As record-breaking West End musical Funny Girl at long last rolls into Birmingham Hippodrome, it is not without a certain degree of hype. At first glance, this a very traditional 1960s musical – young girl Fanny Brice is convinced she is ‘The Greatest Star’ but her road to success is not without its obstacles. Brice breaks the mould with her comic performances, yet strives to be recognised as more than a ‘Funny Girl.’
The first act is a riot; a succession of vaudeville numbers and slapstick comedy as Brice grows in fame and confidence. The second act takes on a much more personal and sombre note, examining love, marriage, happiness and that intriguing divide between our public and private personas.
However, in this production of Funny Girl, a traditional, run-of-the-mill musical is transformed into an absolutely outstanding performance. Every single element of the production comes together to provide a sublime evening, yet the success of Funny Girl is almost entirely defined by Sheridan Smith’s portrayal as leading lady Fanny Brice.
In a role that is no stranger to huge success (earning Barbara Streisand an Oscar for the 1968 film), Sheridan Smith gives what will surely be recognised as a landmark performance in the history of musical theatre. The inimitable Fanny Brice is brought to life by Smith from her endearing, awkward giggle, trademark facial expressions and infectious sense of fun. Just like the original Brice, Smith’s warm, generous performance forges an instant connection with the audience, making you feel as though each beaming smile is directed specifically at you. In this demanding role, Smith’s energy never falters; she tackles the big band numbers and physical humour with unending gusto, always finding time for an extra quip or to share a cheeky sideways glance with the audience.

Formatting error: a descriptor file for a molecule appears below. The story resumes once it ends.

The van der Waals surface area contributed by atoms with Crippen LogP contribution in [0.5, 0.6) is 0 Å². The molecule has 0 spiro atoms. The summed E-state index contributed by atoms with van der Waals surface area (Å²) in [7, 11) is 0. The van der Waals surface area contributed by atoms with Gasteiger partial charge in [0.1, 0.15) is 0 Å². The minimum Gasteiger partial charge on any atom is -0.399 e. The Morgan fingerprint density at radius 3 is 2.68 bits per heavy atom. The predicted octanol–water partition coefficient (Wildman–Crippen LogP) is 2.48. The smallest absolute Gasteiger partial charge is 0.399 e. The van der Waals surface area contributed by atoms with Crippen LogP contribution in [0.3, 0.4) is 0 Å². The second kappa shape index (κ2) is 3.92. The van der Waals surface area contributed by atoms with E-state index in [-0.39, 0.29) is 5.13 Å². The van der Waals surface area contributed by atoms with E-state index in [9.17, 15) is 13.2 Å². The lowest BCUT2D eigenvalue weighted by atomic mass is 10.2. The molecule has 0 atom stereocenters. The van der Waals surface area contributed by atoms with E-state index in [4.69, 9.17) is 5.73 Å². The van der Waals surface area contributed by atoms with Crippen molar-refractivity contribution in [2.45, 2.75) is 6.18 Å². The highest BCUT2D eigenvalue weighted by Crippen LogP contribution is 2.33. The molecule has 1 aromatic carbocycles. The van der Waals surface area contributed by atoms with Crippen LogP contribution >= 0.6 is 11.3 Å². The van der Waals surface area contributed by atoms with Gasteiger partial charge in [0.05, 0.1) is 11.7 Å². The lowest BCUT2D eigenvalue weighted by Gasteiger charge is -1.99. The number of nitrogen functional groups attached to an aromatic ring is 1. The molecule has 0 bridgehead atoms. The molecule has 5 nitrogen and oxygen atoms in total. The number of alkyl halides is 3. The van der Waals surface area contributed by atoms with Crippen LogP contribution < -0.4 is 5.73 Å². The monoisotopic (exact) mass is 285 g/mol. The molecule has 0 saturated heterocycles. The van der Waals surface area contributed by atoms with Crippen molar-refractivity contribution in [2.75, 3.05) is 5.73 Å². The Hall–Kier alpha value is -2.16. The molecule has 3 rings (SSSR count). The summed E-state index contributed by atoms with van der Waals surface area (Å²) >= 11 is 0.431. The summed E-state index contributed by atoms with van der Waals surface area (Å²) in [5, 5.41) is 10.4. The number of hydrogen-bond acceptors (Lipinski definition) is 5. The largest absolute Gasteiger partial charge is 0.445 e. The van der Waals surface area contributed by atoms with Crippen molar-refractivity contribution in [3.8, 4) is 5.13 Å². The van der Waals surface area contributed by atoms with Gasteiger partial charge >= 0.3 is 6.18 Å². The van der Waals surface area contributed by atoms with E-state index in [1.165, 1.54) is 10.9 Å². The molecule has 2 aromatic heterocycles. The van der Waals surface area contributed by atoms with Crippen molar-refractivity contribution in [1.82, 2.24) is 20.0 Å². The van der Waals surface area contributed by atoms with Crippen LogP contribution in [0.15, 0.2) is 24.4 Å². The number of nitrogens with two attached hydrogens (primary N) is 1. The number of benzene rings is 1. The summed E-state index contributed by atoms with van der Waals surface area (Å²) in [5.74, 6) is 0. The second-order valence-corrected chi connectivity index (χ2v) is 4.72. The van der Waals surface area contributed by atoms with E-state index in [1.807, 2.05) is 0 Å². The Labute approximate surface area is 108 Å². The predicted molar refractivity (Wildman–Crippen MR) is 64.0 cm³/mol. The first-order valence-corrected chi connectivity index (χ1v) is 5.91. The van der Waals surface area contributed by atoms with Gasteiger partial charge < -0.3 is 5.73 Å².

Smith’s performance is both bold and understated, reflecting the conflicted private and public sides of Fanny Brice. In the second act, Smith’s delicately nuanced performance is a heart-wrenching portrayal of the breakdown of a marriage. Smith uses tiny details – a catch of breath, or a bravely forced smile – to capture a tidal wave of emotion. Powerful, beautiful and effervescent, Smith’s performance as Fanny Brice is an absolute triumph.
Smith is supported by an exceptional cast. Darius Campbell is a suave Nick Arnstein, sweeping both Brice and the entire audience off their feet with his deep, rich voice. Joshua Lay’s Eddie Ryan and Rachel Izen’s Mrs Brice shine as the faithful support system who taught Brice ‘Everything She Knows’. Funny Girl is built upon glitzy, large-scale chorus pieces, and it is wonderful to see every single member of the ensemble fully committed and evidently relishing their role in the fabulous musical.
The entire production is extremely slick, from Michael Mayer’s fast-paced, fluid direction, to Lynne Page’s stylish, beautifully-performed choreography and opulent set and costume design from Michael Pavelka and Matthew Wright respectively.
Big band numbers and vaudeville comedy send the audience home on cloud nine, humming the irresistible ‘Don’t Rain On My Parade.’ Smith’s emotional finale is the icing on the cake; a glorious display of defiance, confidence and optimism which inspires the audience to leap to their feet for the standing ovation, which has been inevitable since the very first scene. It’s really a case of what’s not to like in this example of musical theatre perfection.
Funny Girl is at Birmingham Hippodrome until Saturday 13 May. The tour is sold out but you can contact Box Office for returns!